Millions of Americans will be heading to the polls on Tuesday, exercising what many assume is their patriotic civic duty. If we are to believe the political ads and news commentary making the rounds this season, this election is the most important of our lifetimes, though this sentiment is hardly unique.
Every two years, it’s the same old song and dance. We are told that this year’s election is different and more important than all the others. But the truth of the matter is that these elections are never as pressing as lobbyists and political campaigns would have us believe, and each policy victory can be completely undone as soon as the next voting day rolls around and new measures are added to the ballot.
Casting your ballot might make you feel as though you are an active participant in the democratic process, but rest assured that voting is not strictly limited to the confines of the polling booth. In fact, it’s not even the most effective way to make a difference.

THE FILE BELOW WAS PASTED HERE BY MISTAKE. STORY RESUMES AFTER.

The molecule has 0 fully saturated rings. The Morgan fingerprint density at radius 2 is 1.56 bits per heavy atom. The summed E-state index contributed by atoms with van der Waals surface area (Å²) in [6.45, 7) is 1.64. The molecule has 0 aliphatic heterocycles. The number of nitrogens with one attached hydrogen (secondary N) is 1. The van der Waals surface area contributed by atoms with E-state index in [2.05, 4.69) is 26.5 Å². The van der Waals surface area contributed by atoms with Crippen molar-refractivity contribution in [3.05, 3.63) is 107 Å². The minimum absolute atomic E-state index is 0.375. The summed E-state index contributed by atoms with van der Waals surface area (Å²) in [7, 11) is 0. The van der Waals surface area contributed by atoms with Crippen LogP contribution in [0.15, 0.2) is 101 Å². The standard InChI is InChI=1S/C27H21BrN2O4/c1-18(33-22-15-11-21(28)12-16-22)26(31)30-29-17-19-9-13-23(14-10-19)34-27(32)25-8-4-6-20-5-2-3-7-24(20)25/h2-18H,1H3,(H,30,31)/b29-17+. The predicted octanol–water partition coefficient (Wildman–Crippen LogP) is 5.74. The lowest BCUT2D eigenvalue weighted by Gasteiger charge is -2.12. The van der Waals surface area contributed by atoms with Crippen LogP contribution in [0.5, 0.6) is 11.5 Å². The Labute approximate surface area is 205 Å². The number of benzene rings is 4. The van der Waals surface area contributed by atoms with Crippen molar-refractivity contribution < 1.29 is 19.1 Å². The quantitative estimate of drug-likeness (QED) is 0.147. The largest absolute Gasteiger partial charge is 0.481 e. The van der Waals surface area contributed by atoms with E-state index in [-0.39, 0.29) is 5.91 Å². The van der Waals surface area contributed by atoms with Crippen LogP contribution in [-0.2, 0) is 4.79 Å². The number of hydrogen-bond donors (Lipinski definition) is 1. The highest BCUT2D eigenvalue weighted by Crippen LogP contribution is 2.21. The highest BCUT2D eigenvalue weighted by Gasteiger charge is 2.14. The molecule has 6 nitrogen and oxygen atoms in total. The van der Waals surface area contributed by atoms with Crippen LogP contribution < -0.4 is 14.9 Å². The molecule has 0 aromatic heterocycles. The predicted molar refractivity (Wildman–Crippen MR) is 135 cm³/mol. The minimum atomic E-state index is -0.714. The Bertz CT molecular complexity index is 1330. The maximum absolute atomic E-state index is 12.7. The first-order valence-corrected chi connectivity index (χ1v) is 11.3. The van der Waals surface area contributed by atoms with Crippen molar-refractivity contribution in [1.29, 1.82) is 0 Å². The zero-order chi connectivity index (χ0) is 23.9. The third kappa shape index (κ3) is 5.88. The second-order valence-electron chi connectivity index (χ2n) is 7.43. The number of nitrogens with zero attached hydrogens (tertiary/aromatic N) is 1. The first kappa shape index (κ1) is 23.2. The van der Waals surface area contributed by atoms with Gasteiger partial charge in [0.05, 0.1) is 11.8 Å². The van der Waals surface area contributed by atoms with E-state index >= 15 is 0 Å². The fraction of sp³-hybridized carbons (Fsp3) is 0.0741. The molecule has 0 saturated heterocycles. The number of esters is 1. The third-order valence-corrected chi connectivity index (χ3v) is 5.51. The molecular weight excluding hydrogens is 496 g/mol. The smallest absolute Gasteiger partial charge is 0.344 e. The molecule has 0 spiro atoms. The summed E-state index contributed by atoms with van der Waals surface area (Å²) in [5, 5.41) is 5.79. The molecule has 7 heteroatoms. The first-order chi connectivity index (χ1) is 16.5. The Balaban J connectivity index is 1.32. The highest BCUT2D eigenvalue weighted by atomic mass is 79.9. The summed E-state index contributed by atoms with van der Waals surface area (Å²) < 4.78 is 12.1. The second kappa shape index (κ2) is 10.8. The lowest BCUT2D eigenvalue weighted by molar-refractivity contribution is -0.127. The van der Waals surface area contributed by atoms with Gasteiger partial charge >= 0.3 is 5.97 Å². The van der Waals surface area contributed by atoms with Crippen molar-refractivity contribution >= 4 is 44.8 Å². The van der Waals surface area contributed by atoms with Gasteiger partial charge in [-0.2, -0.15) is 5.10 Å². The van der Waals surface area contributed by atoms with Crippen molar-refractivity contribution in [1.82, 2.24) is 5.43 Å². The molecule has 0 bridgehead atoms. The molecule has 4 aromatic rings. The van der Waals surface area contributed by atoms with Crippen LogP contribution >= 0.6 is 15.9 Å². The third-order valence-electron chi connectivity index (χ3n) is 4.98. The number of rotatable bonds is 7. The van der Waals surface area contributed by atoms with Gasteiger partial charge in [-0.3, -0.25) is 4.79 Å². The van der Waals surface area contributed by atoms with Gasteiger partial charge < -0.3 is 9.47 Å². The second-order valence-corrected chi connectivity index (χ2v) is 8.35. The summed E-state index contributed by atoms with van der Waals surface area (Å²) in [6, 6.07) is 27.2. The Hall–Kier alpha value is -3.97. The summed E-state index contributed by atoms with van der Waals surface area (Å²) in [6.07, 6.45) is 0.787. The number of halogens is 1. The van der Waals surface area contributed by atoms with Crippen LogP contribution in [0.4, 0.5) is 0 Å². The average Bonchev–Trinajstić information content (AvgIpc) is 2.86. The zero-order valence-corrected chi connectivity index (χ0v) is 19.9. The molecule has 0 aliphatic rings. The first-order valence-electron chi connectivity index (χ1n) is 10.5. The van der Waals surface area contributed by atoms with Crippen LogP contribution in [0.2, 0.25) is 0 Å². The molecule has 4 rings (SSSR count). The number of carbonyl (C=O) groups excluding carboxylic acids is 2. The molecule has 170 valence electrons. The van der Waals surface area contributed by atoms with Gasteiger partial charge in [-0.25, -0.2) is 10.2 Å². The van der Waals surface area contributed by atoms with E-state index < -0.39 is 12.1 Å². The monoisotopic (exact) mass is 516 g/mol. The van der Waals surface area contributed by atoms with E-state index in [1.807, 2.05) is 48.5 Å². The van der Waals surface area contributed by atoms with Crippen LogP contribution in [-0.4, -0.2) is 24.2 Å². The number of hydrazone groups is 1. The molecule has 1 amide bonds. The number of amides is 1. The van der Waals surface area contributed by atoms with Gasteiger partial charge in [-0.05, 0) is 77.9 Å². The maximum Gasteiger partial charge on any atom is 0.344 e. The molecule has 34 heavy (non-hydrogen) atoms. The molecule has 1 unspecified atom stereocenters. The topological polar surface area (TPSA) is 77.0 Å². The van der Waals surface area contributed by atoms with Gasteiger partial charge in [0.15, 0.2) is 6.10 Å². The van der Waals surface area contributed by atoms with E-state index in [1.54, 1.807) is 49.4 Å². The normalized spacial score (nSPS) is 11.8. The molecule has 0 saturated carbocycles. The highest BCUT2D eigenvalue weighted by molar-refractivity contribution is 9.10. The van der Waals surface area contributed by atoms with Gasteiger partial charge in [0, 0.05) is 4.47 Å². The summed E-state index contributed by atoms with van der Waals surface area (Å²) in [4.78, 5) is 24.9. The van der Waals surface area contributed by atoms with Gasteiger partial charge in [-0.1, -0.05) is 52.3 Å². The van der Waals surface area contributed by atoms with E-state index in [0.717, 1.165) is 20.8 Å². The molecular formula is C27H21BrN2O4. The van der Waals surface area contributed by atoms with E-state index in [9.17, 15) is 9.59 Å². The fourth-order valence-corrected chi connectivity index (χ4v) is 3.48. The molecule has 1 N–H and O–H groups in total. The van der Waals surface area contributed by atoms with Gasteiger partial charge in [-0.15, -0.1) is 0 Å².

As individuals, the most impactful action we can take to be true catalysts for change occurs not every two years but every single time we open up our wallets and make a purchase. And unlike voting, the power of consumer sovereignty is available to us 365 days of the year.
No matter how much evidence there is pointing to the contrary, there is a widespread misconception that politicians work to serve the people’s best interests, while capitalists—to the detriment of the people—work to serve themselves. However, human history has shown firsthand how easy it is for politicians to say one thing while running for office and then do the opposite once they are elected.
And once voters inevitably become disenchanted with the politicians who changed their views after assuming office, there is little recourse that can be taken. Instead, they must wait anywhere from two to six years before they can challenge the incumbent with another candidate. But there is no surefire way of making certain that this new candidate will not also disappoint his or her constituents. So the cycle repeats itself time and again.
The market works much differently. In the marketplace, the consumer is the boss. And if a business wants to make a profit and survive, they have to respond to the needs and demands of their consumer base. Each time an individual chooses to make a purchase, they are essentially casting a vote.